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Thread: Re-using wood

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    Re-using wood

    Hi.. I read a couple topics on people who've bought an existing wooden house to re-use the wood. How do you check that the wood is in good enough condition? For sure it seems that some old wooden houses are about to collapse, and the wood often doesn't look very nice. Typically what do you do with it after taking the house apart, so you then treat the wood in some way?

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    watterinja
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    I would expect that the type of original timber would have a lot to do with how it weathers, & cleans up.

    We have an old teak house up here (around 70 odd years old). Parts have been replaced over the years, but the bulk of the timber is solid, aged wood.

    We plan to strip & re-work as much of the timber as possible, into a refurbishment, or new structure. The grain seems to improve with age, if cared for properly.

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    Quote Originally Posted by WhiteLotusLane View Post
    Hi.. I read a couple topics on people who've bought an existing wooden house to re-use the wood. How do you check that the wood is in good enough condition? For sure it seems that some old wooden houses are about to collapse, and the wood often doesn't look very nice. Typically what do you do with it after taking the house apart, so you then treat the wood in some way?

    hi to you

    common sense, I suppose. If you have no experience with wood, then take along someone that does. I took my local farmer who had built two wooden houses himself, and the builder, who is an expert carpenter

    Once you have the wood, it can be used as it is, but it looks very weathered and old. Some people like that look.

    Otherwise the builders will plane the surface off the wood revealing the nice wood grain and texture. I like that.

    We did not treat the wood at all; once the building was finished we did oil it to protect against thje elements
    I have reported your post

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    Quote Originally Posted by WhiteLotusLane
    and the wood often doesn't look very nice.
    Bit of sand paper and filler, coat of white gloss paint and it will look like new.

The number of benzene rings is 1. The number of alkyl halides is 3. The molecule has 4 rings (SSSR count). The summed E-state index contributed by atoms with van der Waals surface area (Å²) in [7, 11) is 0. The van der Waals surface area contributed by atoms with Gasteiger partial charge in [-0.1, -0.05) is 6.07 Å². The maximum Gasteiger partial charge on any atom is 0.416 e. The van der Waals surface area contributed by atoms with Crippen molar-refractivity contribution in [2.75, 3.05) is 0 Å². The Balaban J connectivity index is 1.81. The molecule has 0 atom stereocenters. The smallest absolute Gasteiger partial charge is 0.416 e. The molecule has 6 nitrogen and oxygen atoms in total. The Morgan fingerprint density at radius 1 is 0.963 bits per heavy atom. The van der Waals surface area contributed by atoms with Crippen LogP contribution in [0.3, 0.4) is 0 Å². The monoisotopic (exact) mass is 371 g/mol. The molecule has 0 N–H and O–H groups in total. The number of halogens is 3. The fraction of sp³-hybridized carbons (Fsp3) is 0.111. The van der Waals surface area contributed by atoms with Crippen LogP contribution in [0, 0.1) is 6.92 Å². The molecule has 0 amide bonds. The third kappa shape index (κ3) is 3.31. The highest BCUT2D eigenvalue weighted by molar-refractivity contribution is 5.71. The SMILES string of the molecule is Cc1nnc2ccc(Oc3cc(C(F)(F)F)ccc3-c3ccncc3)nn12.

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    I'm getting a wooden house rebuilt right now- it's been dismantled, and is currently sitting as a pile of planks waiting reconstruction. The house has been sitting empty for a decade, the wood never treated during that time, and on visual inspection it's in fine shape.

    The wood is said to be pretty much indestructible (in Isaan language it's called 'grung'). Amazingly, the structural pillars are made of a wood called sabang- nowt to do with my Nic though, which is a village in the Filipines.

    If it's good wood, you can re-use it no problems, in fact you should. Good hardwood is only getting rarer, and more expensive.
    probes Aliens

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    Thanks for the replies! Happy to hear that it's common to find good wood in older structures.. But indeed would be smart to bring someone along who knows his wood.

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    Dean
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    In pulling down the wood off an old house, the wood can be very dry, epecially during hot season. It would be better to have the wood wet before pulling off to avoid cracking the wood as much as possible.

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    ^ Good advice that. We lost a few planks through over zealous workmen, but in fairness very few considering the time the place had sat derelict.

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    anonymous ant
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    Quote Originally Posted by sabang View Post
    ^ Good advice that. We lost a few planks through over zealous workmen, but in fairness very few considering the time the place had sat derelict.
    you are far better off using the good, dry stuff from an old structure than using the " wet-off-saw" timber that is mostly available in thailand.